Feeds

HP withdraws DMCA threat

Wiser counsel prevails

  • alert
  • submit to reddit

Internet Security Threat Report 2014

Hewlett Packard has climbed down from its threats to use the controversial Digital Millennium Copyright Act (DMCA) to silence a group of security researchers which unearthed a flaw in its Tru64 operating system.

In a statement released yesterday, the firm withdrew threats of using the Act against Snosoft, a loose confederation of security researchers who publicised a serious, and as yet unfixed, buffer overflow bug within the su utility of Tru 64.

HP states that it has verified the vulnerability, details of which, it says, was brought to its attention on July 18 (a date disputed by Snosoft, incidentally), and promises to release a fix for the problem within the next 48 hours.

The computer giant is reluctant to be drawn on its discussion with SnoSoft, however it does say that the reported letter to SnoSoft threatening use of the DMCA against the firm "was not consistent or indicative of HP's policy".

"We can say emphatically that HP will not use the DMCA to stifle research or impede the flow of information that would benefit our customers and improve their system security," the statement, obtained by CNet in response to its earlier exclusive on the story, states.

HP threatened Snosoft with the DMCA and criminal charges earlier this week after one of its members, Phased, posted an exploit for the vulnerability (without permission from the rest of the group). In response to the posting, this Monday HP Veep Kent Ferson fired off a letter warning that the security researchers "could be fined up to $500,000 and imprisoned for up to five years" for its actions.

The warning letter from HP bears out the worst fears of the security industry that the DMCA will be used to stifle legitimate research, following on from the controversial prosecution of Russian programmer Dimitry Sklyarov and ElcomSoft.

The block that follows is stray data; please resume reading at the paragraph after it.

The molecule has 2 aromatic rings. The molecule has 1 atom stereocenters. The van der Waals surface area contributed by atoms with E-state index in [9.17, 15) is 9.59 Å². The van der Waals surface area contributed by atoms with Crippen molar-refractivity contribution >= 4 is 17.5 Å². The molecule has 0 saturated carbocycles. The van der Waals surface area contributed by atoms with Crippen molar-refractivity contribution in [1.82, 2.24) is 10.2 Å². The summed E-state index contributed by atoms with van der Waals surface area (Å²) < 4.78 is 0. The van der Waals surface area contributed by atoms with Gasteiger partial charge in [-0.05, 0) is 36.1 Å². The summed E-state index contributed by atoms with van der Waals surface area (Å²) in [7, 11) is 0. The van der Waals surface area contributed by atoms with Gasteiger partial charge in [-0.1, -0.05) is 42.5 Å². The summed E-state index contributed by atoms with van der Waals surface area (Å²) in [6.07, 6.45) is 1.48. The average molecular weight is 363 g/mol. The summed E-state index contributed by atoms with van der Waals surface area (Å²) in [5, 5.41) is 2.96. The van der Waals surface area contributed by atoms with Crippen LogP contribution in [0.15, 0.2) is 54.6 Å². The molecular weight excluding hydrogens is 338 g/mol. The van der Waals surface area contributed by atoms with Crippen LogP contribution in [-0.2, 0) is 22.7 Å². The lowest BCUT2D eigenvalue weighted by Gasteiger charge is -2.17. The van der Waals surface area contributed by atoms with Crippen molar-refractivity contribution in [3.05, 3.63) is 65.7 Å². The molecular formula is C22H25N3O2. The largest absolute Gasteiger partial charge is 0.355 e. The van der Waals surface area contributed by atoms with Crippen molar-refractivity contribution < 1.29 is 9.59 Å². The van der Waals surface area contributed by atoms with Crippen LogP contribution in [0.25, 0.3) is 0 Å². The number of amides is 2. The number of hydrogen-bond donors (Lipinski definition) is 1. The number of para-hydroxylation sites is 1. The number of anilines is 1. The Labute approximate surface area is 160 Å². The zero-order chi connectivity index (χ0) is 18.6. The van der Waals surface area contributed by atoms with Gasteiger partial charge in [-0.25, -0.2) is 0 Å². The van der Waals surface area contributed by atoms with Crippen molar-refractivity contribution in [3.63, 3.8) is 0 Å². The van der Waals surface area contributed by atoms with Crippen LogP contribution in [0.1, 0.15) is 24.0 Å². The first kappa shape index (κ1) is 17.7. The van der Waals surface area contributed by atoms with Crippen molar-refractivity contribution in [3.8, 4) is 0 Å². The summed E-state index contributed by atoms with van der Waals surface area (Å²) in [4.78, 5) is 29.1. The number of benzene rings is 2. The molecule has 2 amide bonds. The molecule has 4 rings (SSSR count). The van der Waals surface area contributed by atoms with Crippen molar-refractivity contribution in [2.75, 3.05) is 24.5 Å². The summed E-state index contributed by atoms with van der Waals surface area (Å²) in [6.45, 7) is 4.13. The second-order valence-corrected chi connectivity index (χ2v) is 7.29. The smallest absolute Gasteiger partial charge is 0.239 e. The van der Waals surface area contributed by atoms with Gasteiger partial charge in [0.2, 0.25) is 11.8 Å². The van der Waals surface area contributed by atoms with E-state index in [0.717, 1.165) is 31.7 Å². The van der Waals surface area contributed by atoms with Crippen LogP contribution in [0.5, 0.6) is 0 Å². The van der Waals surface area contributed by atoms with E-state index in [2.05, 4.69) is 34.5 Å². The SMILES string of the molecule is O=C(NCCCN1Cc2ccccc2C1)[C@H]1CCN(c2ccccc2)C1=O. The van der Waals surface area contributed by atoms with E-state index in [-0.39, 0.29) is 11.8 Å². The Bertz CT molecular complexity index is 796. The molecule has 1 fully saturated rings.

Faced with a backlash from developers and activists - and the prospect of plunging itself into a public relations nightmare - HP has backed down, like Adobe before it. At least in this case HP acted swiftly to withdraw its threats, before the Feds got involved... ®

Related Stories

HP invokes DMCA to quash Tru64 bug report

External Links

HP backs off from DMCA threat
Snosoft's response

Internet Security Threat Report 2014

More from The Register

next story
George Clooney, WikiLeaks' lawyer wife hand out burner phones to wedding guests
Day 4: 'News'-papers STILL rammed with Clooney nuptials
Shellshock: 'Larger scale attack' on its way, warn securo-bods
Not just web servers under threat - though TENS of THOUSANDS have been hit
Apple's new iPhone 6 vulnerable to last year's TouchID fingerprint hack
But unsophisticated thieves need not attempt this trick
PEAK IPV4? Global IPv6 traffic is growing, DDoS dying, says Akamai
First time the cache network has seen drop in use of 32-bit-wide IP addresses
Oracle SHELLSHOCKER - data titan lists unpatchables
Database kingpin lists 32 products that can't be patched (yet) as GNU fixes second vuln
Researchers tell black hats: 'YOU'RE SOOO PREDICTABLE'
Want to register that domain? We're way ahead of you.
Stunned by Shellshock Bash bug? Patch all you can – or be punished
UK data watchdog rolls up its sleeves, polishes truncheon
prev story

Whitepapers

Forging a new future with identity relationship management
Learn about ForgeRock's next generation IRM platform and how it is designed to empower CEOS's and enterprises to engage with consumers.
Storage capacity and performance optimization at Mizuno USA
Mizuno USA turn to Tegile storage technology to solve both their SAN and backup issues.
The next step in data security
With recent increased privacy concerns and computers becoming more powerful, the chance of hackers being able to crack smaller-sized RSA keys increases.
Security for virtualized datacentres
Legacy security solutions are inefficient due to the architectural differences between physical and virtual environments.
A strategic approach to identity relationship management
ForgeRock commissioned Forrester to evaluate companies’ IAM practices and requirements when it comes to customer-facing scenarios versus employee-facing ones.